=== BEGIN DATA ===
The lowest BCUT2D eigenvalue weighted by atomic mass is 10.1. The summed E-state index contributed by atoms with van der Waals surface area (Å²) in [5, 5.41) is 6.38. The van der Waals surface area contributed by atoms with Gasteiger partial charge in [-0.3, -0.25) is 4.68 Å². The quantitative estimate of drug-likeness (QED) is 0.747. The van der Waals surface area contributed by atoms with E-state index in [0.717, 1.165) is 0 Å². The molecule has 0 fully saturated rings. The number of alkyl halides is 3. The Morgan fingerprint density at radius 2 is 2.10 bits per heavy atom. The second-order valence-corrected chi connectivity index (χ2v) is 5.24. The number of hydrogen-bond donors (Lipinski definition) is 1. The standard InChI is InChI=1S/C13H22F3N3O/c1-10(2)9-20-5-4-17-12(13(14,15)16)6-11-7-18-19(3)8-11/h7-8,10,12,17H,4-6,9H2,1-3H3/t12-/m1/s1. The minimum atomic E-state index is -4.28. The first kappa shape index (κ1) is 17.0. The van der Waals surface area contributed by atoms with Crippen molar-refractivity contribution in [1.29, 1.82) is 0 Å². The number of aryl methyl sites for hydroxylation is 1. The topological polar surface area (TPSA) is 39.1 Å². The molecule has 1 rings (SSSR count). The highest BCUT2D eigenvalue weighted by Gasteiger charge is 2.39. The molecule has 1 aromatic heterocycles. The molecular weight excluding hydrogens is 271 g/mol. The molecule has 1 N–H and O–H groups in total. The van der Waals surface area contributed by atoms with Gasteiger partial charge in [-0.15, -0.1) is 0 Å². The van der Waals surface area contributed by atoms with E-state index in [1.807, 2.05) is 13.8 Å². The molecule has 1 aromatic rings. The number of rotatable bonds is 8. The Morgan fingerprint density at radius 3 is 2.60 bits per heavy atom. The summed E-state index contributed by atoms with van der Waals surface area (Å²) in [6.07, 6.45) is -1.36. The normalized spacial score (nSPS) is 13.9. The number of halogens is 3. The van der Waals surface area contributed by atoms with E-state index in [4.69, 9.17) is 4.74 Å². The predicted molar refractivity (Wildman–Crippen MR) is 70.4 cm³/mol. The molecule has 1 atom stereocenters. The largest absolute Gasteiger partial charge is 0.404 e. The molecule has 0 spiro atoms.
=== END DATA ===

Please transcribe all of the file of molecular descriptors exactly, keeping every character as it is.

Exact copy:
The lowest BCUT2D eigenvalue weighted by atomic mass is 10.1. The summed E-state index contributed by atoms with van der Waals surface area (Å²) in [5, 5.41) is 6.38. The van der Waals surface area contributed by atoms with Gasteiger partial charge in [-0.3, -0.25) is 4.68 Å². The quantitative estimate of drug-likeness (QED) is 0.747. The van der Waals surface area contributed by atoms with E-state index in [0.717, 1.165) is 0 Å². The molecule has 0 fully saturated rings. The number of alkyl halides is 3. The Morgan fingerprint density at radius 2 is 2.10 bits per heavy atom. The second-order valence-corrected chi connectivity index (χ2v) is 5.24. The number of hydrogen-bond donors (Lipinski definition) is 1. The standard InChI is InChI=1S/C13H22F3N3O/c1-10(2)9-20-5-4-17-12(13(14,15)16)6-11-7-18-19(3)8-11/h7-8,10,12,17H,4-6,9H2,1-3H3/t12-/m1/s1. The minimum atomic E-state index is -4.28. The first kappa shape index (κ1) is 17.0. The van der Waals surface area contributed by atoms with Crippen molar-refractivity contribution in [1.29, 1.82) is 0 Å². The number of aryl methyl sites for hydroxylation is 1. The topological polar surface area (TPSA) is 39.1 Å². The molecule has 1 rings (SSSR count). The highest BCUT2D eigenvalue weighted by Gasteiger charge is 2.39. The molecule has 1 aromatic heterocycles. The molecular weight excluding hydrogens is 271 g/mol. The molecule has 1 N–H and O–H groups in total. The van der Waals surface area contributed by atoms with Gasteiger partial charge in [-0.15, -0.1) is 0 Å². The van der Waals surface area contributed by atoms with E-state index in [1.807, 2.05) is 13.8 Å². The molecule has 1 aromatic rings. The number of rotatable bonds is 8. The Morgan fingerprint density at radius 3 is 2.60 bits per heavy atom. The summed E-state index contributed by atoms with van der Waals surface area (Å²) in [6.07, 6.45) is -1.36. The normalized spacial score (nSPS) is 13.9. The number of halogens is 3. The van der Waals surface area contributed by atoms with E-state index in [4.69, 9.17) is 4.74 Å². The predicted molar refractivity (Wildman–Crippen MR) is 70.4 cm³/mol. The molecule has 1 atom stereocenters. The largest absolute Gasteiger partial charge is 0.404 e. The molecule has 0 spiro atoms.